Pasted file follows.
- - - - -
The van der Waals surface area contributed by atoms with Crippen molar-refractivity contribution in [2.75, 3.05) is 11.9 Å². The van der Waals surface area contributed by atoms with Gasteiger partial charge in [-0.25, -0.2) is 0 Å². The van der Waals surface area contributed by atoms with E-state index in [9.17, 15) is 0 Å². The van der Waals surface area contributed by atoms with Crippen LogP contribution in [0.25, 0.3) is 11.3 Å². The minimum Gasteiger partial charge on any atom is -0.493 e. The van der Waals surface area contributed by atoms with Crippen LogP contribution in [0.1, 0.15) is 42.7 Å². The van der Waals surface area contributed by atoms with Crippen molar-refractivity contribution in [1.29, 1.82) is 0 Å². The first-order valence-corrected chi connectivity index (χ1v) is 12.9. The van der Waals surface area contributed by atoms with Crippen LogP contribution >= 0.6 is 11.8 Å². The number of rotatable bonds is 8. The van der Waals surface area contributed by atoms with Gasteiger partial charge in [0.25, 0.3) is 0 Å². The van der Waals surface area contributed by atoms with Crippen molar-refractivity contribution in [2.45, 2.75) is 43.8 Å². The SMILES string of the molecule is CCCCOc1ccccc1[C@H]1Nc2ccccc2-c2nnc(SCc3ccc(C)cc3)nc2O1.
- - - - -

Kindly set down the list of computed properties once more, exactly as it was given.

The van der Waals surface area contributed by atoms with Crippen molar-refractivity contribution in [2.75, 3.05) is 11.9 Å². The van der Waals surface area contributed by atoms with Gasteiger partial charge in [-0.25, -0.2) is 0 Å². The van der Waals surface area contributed by atoms with E-state index in [9.17, 15) is 0 Å². The van der Waals surface area contributed by atoms with Crippen LogP contribution in [0.25, 0.3) is 11.3 Å². The minimum Gasteiger partial charge on any atom is -0.493 e. The van der Waals surface area contributed by atoms with Crippen LogP contribution in [0.1, 0.15) is 42.7 Å². The van der Waals surface area contributed by atoms with Crippen molar-refractivity contribution in [1.29, 1.82) is 0 Å². The first-order valence-corrected chi connectivity index (χ1v) is 12.9. The van der Waals surface area contributed by atoms with Crippen LogP contribution >= 0.6 is 11.8 Å². The number of rotatable bonds is 8. The van der Waals surface area contributed by atoms with Gasteiger partial charge in [0.25, 0.3) is 0 Å². The van der Waals surface area contributed by atoms with Crippen molar-refractivity contribution in [2.45, 2.75) is 43.8 Å². The SMILES string of the molecule is CCCCOc1ccccc1[C@H]1Nc2ccccc2-c2nnc(SCc3ccc(C)cc3)nc2O1.